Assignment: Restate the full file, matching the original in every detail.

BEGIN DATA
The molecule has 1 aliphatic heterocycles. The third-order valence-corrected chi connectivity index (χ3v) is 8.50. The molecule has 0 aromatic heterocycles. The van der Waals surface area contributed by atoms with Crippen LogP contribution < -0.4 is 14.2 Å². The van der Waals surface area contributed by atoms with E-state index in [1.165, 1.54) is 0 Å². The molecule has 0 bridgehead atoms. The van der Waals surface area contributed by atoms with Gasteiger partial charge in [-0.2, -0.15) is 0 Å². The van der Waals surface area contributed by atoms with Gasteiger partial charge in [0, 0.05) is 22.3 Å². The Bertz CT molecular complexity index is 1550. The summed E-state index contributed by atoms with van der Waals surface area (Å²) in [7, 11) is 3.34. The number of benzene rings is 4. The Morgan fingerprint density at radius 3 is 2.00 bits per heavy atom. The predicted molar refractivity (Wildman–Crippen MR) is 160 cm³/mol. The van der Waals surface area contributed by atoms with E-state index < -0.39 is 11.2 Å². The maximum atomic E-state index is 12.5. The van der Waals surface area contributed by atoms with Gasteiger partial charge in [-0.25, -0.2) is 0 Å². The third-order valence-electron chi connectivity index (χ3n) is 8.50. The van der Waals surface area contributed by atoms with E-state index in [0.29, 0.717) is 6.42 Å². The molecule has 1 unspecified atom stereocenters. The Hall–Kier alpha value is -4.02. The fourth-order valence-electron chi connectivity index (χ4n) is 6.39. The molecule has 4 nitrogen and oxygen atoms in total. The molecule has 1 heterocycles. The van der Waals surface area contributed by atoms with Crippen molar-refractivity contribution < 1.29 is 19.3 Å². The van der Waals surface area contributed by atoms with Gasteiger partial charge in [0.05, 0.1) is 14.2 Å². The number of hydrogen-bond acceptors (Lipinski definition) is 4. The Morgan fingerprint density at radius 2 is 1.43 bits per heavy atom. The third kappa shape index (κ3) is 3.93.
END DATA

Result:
The molecule has 1 aliphatic heterocycles. The third-order valence-corrected chi connectivity index (χ3v) is 8.50. The molecule has 0 aromatic heterocycles. The van der Waals surface area contributed by atoms with Crippen LogP contribution < -0.4 is 14.2 Å². The van der Waals surface area contributed by atoms with E-state index in [1.165, 1.54) is 0 Å². The molecule has 0 bridgehead atoms. The van der Waals surface area contributed by atoms with Gasteiger partial charge in [-0.2, -0.15) is 0 Å². The van der Waals surface area contributed by atoms with Gasteiger partial charge in [0, 0.05) is 22.3 Å². The Bertz CT molecular complexity index is 1550. The summed E-state index contributed by atoms with van der Waals surface area (Å²) in [7, 11) is 3.34. The number of benzene rings is 4. The Morgan fingerprint density at radius 3 is 2.00 bits per heavy atom. The predicted molar refractivity (Wildman–Crippen MR) is 160 cm³/mol. The van der Waals surface area contributed by atoms with E-state index < -0.39 is 11.2 Å². The maximum atomic E-state index is 12.5. The van der Waals surface area contributed by atoms with Gasteiger partial charge in [-0.25, -0.2) is 0 Å². The third-order valence-electron chi connectivity index (χ3n) is 8.50. The van der Waals surface area contributed by atoms with E-state index in [0.29, 0.717) is 6.42 Å². The molecule has 1 unspecified atom stereocenters. The Hall–Kier alpha value is -4.02. The fourth-order valence-electron chi connectivity index (χ4n) is 6.39. The molecule has 4 nitrogen and oxygen atoms in total. The molecule has 1 heterocycles. The van der Waals surface area contributed by atoms with Crippen molar-refractivity contribution < 1.29 is 19.3 Å². The van der Waals surface area contributed by atoms with Gasteiger partial charge in [0.05, 0.1) is 14.2 Å². The number of hydrogen-bond acceptors (Lipinski definition) is 4. The Morgan fingerprint density at radius 2 is 1.43 bits per heavy atom. The third kappa shape index (κ3) is 3.93.